Abnormalities of Eye–Hand Coordination in Patients with Writer’s Cramp: Possible Role of the Cerebellum
Background: Writer’s cramp (WC) is one of the commonly observed focal dystonias. The pathophysiology of WC has not been fully understood. The role of the cerebellum has been increasingly recognized in the pathogenesis of dystonia. As the cerebellum is crucial for maintaining accurate eye–hand coordination (EHC), its role in the pathogenesis of WC can be investigated by studying the EHC in patients with WC.
Methods: Fifteen patients with WC (women:men, 3:12) and 15 age- and gender-matched controls performed oculomotor and EHC tasks. A visually guided stimulus (VGS) task was first performed with eye-only condition (EOC) and then with EHC.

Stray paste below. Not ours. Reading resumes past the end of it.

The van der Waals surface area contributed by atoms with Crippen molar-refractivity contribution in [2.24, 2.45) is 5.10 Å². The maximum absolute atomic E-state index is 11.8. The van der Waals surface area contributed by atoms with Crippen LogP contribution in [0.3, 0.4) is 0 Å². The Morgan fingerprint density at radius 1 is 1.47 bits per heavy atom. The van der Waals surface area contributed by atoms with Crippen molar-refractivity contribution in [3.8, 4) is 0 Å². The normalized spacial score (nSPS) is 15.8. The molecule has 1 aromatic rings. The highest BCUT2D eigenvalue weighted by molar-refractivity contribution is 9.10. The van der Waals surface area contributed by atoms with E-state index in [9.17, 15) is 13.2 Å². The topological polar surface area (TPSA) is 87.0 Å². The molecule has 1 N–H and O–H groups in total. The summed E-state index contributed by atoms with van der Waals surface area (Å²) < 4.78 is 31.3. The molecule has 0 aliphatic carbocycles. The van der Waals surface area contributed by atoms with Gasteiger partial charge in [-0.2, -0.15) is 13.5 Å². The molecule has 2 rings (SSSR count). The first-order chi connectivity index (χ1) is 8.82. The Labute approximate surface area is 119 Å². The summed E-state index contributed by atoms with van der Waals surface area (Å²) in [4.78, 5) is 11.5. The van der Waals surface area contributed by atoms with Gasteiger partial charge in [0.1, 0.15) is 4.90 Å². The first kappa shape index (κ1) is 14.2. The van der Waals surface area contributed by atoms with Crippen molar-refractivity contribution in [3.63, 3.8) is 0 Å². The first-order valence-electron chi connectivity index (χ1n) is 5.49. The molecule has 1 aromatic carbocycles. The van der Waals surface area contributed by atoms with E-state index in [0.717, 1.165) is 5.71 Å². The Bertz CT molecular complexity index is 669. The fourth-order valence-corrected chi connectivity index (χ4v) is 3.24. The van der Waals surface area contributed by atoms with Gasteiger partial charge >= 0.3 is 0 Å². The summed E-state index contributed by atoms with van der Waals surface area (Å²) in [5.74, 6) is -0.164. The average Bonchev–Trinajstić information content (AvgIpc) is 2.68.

Results: A significant interaction between the groups (controls and patients) and tasks (EOC and EHC) with age as a covariate confirmed that the two groups reacted differently to the tasks in saccadic latency (F(1,27) = 4.8; p = 0.039) and average saccade acceleration (F(1,27) = 10.6; p = 0.003). The curvature index of acceleration of the hand was significantly more in patients compared to controls (patients vs. controls, 2.4±0.4 vs. 1.8±0.2, p = 0.01). While performing the EHC task, there was a significant correlation of the Writer’s Cramp Rating Score with the average saccadic speed (–0.61, p = 0.016), peak saccadic deceleration (0.59, p = 0.019) and average saccadic acceleration (–0.63, p = 0.012).
Discussion: Saccadic acceleration and latency are abnormal while performing EHC tasks in patients with WC. Our study gives further insights into the possible role of the cerebellum in the pathogenesis of WC.